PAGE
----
The Food of Morocco

Morocco is one of the most fascinating countries I have visited in recent times. Situated in Northern Africa, less than 10 miles away from Spain, the meld of cultures and influences seen here are just marvelous. Berber, European, Arab and African traditions heavily influence the Moroccan way of life.

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Aside from the culture, the landscape is equally enthralling. In a matter of hours one can drive all the way from snow capped high Atlas Mountains to the golden dunes of the Western Sahara, seeing everything from lakes, badlands and oasis in between.

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Moroccan cuisine, like its culture is an amalgamation of all its influences. It has also been refined over time in the royal kitchens in Fes, Meknes, Marrakech, Rabat and Tetouan. Moroccan cooking uses spices such as cumin, paprika, saffron, turmeric, ginger and so on. It also has a special spice blend known as ras el hanout which combines several spices and is used to flavor certain dishes.

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Breakfast in Morocco is heavily influenced by European/ French fare. The spread usually consists of several breads, pastries, croissants and a variety of traditional Moroccan breads such as khübz, msemmen and baghrir which resemble flatbreads, pancakes and crepes. They are usually eaten with fresh fruit jams, nut butters such as amlou – made from almond paste, honey, and argan oil.

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Salads play a huge role in Moroccan cuisine. Each meal is served with several small plates of delectable salads many of which are cooked. The vegetables served range from carrots, zucchini, broad beans, tomato and much more. – My favorite was the eggplant Zaalouk salad which is extremely popular.

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Everyday Moroccan food offers a wonderful variety of dishes which include several versions of Tagine – where meat, vegetables or seafood are cooked in a cone-shaped earthenware vessel with a variety of spices.

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Of course there is Couscous which is usually eaten every Friday at midday, where the entire family gathers (generally in the grandparents home) to share this meal together.

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There is also an abundance of superb seafood (depending on which area you are in) and many kinds of meat – ranging from camel meat to lamb, which is served skewered (brochette), minced (Kefta) or cooked in a large earthenware vessel with spices (Tanjia). Soups also are very popular too with Harira – a stock made with chickpea and tomato, being a favorite.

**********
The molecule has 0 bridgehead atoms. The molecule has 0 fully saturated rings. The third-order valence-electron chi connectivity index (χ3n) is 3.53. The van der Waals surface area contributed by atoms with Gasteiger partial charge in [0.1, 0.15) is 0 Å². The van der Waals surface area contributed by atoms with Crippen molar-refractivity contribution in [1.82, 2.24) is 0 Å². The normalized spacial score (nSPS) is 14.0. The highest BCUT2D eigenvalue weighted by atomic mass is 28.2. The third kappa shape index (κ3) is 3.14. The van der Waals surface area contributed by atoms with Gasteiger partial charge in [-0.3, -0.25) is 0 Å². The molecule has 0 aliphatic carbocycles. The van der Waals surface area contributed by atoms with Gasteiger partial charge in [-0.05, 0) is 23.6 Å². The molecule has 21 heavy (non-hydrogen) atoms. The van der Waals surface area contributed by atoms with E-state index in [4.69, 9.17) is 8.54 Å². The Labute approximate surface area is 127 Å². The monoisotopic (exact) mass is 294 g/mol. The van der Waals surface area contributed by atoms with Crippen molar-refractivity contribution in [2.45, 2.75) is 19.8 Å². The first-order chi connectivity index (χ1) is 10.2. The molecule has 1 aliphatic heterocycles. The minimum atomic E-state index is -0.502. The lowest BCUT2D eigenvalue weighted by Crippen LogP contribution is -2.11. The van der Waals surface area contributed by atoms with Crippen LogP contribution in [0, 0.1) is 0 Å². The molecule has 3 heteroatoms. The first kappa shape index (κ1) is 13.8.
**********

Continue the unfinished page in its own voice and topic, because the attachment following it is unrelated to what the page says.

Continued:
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One rather unusual yet popular dish that I tried in my travels was Pastilla or Bastilla which is basically a meat pie wrapped in a phyllo type dough called (werqa) and is filled with chicken, pigeon, seafood or vegetables. It is really delicious – the combination of savory, sweet, soft and crisp works beautifully.

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Bread is eaten with every meal and is a staple. It can be found just about everywhere in the market. There are several kinds of bread such as a flat bread called Khubz Maghrebi and Harcha, which is a pan-fried flatbread made from semolina.

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One cannot escape trying a cup of freshly brewed Mint tea, which is had with every meal all over the country. The Moroccan mint tea is fantastic and is prepared and poured with much ceremony.

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Snacks abound in every nook and corner in Moroccan souks and markets. One can find everything from dried fruits, brochettes (meat on skewers), babouche (boiled snails) and much more.

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 Dessert in Morocco almost always is served alongside their wonderfully sweet tangerines. There are many varieties of pastries (French influenced). There are several Patisseries everywhere, which serve amazing almond/ marzipan based cookies.

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12 thoughts on “The Food of Morocco

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